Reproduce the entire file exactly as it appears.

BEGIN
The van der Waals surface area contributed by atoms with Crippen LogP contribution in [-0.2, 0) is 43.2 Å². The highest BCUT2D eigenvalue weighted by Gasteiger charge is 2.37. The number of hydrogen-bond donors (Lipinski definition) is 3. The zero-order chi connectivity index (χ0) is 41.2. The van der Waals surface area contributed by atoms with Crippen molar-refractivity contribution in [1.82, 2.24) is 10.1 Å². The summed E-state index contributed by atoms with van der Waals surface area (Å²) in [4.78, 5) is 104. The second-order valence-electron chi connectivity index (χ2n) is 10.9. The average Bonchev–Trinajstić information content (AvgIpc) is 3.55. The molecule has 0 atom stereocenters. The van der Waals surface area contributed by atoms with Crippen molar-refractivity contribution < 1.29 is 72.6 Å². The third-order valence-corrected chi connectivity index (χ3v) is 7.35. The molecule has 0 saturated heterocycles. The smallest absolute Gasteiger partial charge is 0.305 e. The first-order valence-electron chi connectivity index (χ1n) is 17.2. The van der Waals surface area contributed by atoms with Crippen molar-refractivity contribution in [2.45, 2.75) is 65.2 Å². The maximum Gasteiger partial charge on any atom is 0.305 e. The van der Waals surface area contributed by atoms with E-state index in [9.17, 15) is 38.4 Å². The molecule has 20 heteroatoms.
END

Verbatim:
The van der Waals surface area contributed by atoms with Crippen LogP contribution in [-0.2, 0) is 43.2 Å². The highest BCUT2D eigenvalue weighted by Gasteiger charge is 2.37. The number of hydrogen-bond donors (Lipinski definition) is 3. The zero-order chi connectivity index (χ0) is 41.2. The van der Waals surface area contributed by atoms with Crippen molar-refractivity contribution in [1.82, 2.24) is 10.1 Å². The summed E-state index contributed by atoms with van der Waals surface area (Å²) in [4.78, 5) is 104. The second-order valence-electron chi connectivity index (χ2n) is 10.9. The average Bonchev–Trinajstić information content (AvgIpc) is 3.55. The molecule has 0 atom stereocenters. The van der Waals surface area contributed by atoms with Crippen molar-refractivity contribution < 1.29 is 72.6 Å². The third-order valence-corrected chi connectivity index (χ3v) is 7.35. The molecule has 0 saturated heterocycles. The smallest absolute Gasteiger partial charge is 0.305 e. The first-order valence-electron chi connectivity index (χ1n) is 17.2. The van der Waals surface area contributed by atoms with Crippen molar-refractivity contribution in [2.45, 2.75) is 65.2 Å². The maximum Gasteiger partial charge on any atom is 0.305 e. The van der Waals surface area contributed by atoms with E-state index in [9.17, 15) is 38.4 Å². The molecule has 20 heteroatoms.